Because they “had taken bearings to lead us back to our place before the stone wall,” the two Maine officers rejoined their comrades huddling not far from the Confederate pickets. As he lowered himself among the dead, Chamberlain noticed the wounded Mainers “lying there also, who had not lacked care.”
These men lay too far upslope for medical evacuation that night. Chamberlain realized that despite their collective pain, “it was interesting to observe how unmurmuring they were.” He attributed the quiet to “that old New England habit so reluctant of emotional expression.”
The Union troops trapped on the slope received no orders to withdraw that night. Slipping into his cadaver bunker, Chamberlain tried to sleep. “Once a rough but cautious hand lifted the dead man’s coat-flap from my face” as a cold and frightened soldier checked to see if Chamberlain were alive or dead.
The wind blew hard all night, and a window blind banged and flapped in an abandoned “brick house,” he recalled. The shooting resumed at dawn on Sunday, Dec. 14; startled awake, Chamberlain disturbed his “restful though strange pillow,” and from a breast pocket fell “a much-worn little New Testament” with the dead man’s name and hometown written in it. The “pillow” was a Pennsylvanian; his mother later received the New Testament as proof that her son had died at Fredericksburg.
Under artillery and rifle fire all day, the Union survivors “laid up a breastwork of dead bodies” to block bullets fired from the left by 200-300 enemy soldiers who had emerged from the Stone Wall to outflank the Union boys, Chamberlain said.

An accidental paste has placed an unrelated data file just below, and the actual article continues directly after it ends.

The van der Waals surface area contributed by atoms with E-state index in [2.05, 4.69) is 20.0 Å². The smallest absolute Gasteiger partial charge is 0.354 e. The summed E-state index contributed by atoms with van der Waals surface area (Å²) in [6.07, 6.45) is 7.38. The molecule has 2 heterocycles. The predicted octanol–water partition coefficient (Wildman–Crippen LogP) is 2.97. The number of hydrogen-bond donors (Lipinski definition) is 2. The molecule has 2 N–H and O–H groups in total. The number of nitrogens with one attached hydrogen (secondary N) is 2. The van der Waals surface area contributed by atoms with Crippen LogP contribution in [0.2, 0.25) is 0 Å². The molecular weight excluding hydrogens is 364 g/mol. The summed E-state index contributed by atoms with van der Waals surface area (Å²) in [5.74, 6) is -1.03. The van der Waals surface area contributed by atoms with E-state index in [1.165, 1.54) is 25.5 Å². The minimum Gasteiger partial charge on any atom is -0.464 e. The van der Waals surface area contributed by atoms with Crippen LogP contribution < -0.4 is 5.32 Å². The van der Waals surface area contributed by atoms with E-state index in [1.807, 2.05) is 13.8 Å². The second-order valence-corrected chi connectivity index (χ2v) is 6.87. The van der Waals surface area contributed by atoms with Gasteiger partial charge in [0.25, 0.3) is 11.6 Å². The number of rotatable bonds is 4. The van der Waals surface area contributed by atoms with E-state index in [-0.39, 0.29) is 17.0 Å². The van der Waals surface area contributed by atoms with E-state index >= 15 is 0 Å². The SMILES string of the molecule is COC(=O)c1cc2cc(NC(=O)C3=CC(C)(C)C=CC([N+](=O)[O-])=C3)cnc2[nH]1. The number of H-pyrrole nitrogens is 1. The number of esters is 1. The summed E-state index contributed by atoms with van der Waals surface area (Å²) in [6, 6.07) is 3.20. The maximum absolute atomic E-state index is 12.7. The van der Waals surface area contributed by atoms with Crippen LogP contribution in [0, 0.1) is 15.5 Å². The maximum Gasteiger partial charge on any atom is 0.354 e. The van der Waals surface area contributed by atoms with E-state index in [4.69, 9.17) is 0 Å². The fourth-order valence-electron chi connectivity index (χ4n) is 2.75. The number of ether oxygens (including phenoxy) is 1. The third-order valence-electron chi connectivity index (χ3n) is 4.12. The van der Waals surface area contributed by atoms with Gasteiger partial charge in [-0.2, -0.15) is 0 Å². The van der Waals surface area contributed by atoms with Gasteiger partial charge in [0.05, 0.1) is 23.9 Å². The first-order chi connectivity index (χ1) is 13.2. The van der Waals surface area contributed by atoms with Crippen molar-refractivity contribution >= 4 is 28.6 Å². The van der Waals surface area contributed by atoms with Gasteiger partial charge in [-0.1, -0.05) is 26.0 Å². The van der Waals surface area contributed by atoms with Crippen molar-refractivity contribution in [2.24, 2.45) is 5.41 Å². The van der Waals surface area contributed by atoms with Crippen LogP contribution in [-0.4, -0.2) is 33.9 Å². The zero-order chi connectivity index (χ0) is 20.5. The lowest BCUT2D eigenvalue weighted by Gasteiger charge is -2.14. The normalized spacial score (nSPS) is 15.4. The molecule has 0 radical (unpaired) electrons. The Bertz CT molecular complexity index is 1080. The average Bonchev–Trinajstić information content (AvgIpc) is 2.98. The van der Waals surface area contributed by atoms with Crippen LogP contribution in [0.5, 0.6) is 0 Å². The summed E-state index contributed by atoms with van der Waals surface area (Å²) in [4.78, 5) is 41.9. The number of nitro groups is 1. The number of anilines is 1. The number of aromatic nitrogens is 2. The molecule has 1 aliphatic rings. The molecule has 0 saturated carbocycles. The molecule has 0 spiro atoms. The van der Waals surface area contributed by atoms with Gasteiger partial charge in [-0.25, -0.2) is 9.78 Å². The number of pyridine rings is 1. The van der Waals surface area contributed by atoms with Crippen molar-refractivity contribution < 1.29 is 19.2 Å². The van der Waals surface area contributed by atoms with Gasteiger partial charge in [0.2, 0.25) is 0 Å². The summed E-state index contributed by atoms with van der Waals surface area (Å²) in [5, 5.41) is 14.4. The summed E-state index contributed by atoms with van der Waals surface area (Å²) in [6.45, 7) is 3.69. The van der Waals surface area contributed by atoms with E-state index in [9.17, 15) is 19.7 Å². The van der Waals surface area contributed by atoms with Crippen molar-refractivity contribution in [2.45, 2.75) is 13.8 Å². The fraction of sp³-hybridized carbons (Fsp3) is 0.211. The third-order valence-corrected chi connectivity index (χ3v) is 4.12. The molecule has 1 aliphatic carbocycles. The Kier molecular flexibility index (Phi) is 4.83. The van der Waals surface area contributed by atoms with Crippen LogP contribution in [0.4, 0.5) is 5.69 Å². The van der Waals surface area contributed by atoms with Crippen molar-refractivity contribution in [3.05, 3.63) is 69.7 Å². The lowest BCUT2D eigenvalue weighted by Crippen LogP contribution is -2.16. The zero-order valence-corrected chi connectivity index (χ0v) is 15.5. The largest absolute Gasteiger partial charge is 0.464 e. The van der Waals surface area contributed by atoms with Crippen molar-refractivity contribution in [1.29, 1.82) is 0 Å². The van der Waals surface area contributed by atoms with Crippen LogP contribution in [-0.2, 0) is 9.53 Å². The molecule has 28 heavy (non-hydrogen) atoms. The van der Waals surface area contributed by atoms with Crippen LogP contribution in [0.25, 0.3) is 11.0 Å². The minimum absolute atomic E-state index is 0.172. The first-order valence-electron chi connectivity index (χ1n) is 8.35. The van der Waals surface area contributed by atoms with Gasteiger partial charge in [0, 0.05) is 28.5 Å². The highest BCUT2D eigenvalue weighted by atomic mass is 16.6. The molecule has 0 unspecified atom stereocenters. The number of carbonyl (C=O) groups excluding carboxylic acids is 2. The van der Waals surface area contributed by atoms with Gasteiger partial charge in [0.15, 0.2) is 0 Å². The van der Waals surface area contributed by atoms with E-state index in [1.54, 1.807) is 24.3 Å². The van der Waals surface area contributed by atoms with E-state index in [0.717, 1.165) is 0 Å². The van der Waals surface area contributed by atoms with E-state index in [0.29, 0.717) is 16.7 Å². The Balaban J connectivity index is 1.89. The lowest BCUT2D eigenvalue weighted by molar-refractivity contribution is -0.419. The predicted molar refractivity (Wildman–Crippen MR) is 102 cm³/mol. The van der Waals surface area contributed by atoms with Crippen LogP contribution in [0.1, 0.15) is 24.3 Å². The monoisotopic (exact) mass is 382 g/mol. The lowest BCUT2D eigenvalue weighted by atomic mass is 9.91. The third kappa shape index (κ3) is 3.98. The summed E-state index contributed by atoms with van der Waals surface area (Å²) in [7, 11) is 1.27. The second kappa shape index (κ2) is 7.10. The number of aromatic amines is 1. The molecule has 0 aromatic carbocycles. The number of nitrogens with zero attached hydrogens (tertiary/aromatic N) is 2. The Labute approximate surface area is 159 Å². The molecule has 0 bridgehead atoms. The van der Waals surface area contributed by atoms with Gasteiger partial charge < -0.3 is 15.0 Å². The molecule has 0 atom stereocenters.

Men lay flat; those who raised a limb or a head took a bullet. “We lay there all the long day, hearing the dismal ‘thud’ of the bullets into the dead flesh of our life-saving bulwarks,” he recalled.
“ … we were laying full length on the ground in front of the enemy not daring to stand or even to set up for fear of getting a bullet in our heads,” Long told his wife, Sarah.
Late on Sunday, orders finally reached the survivors to withdraw. “We … were not relieved from our position in front of the Enemy until ten o’clock Sunday night,” Long said.
Digging “with bayonets and fragments of shell of muskets,” the 20th Maine boys buried their dead in shallow graves marked with “low head-boards, made of broken fence-rails or musket-butts, rudely carved under sheltered match-light, marked each [with the buried soldier’s] name and home,” Chamberlain said.
He and his men reached the relative safety of ruined Fredericksburg in the early hours of Monday, Dec. 15. They had conducted “a dreary retreat down those wreck-strewn slopes” past dead men whose “pales faces, fixed and stark, and … open eyes that saw not … sent a shiver through us,” Chamberlain said.
About dawn, the 20th Maine boys recrossed the pontoon bridge. Through the rain “we now looked back across at Fredericksburg and saw the green slopes blue with the bodies of our dead,” he recalled.
Dec. 27: A 17-year-old private crosses muddy fields to reach a fiery hell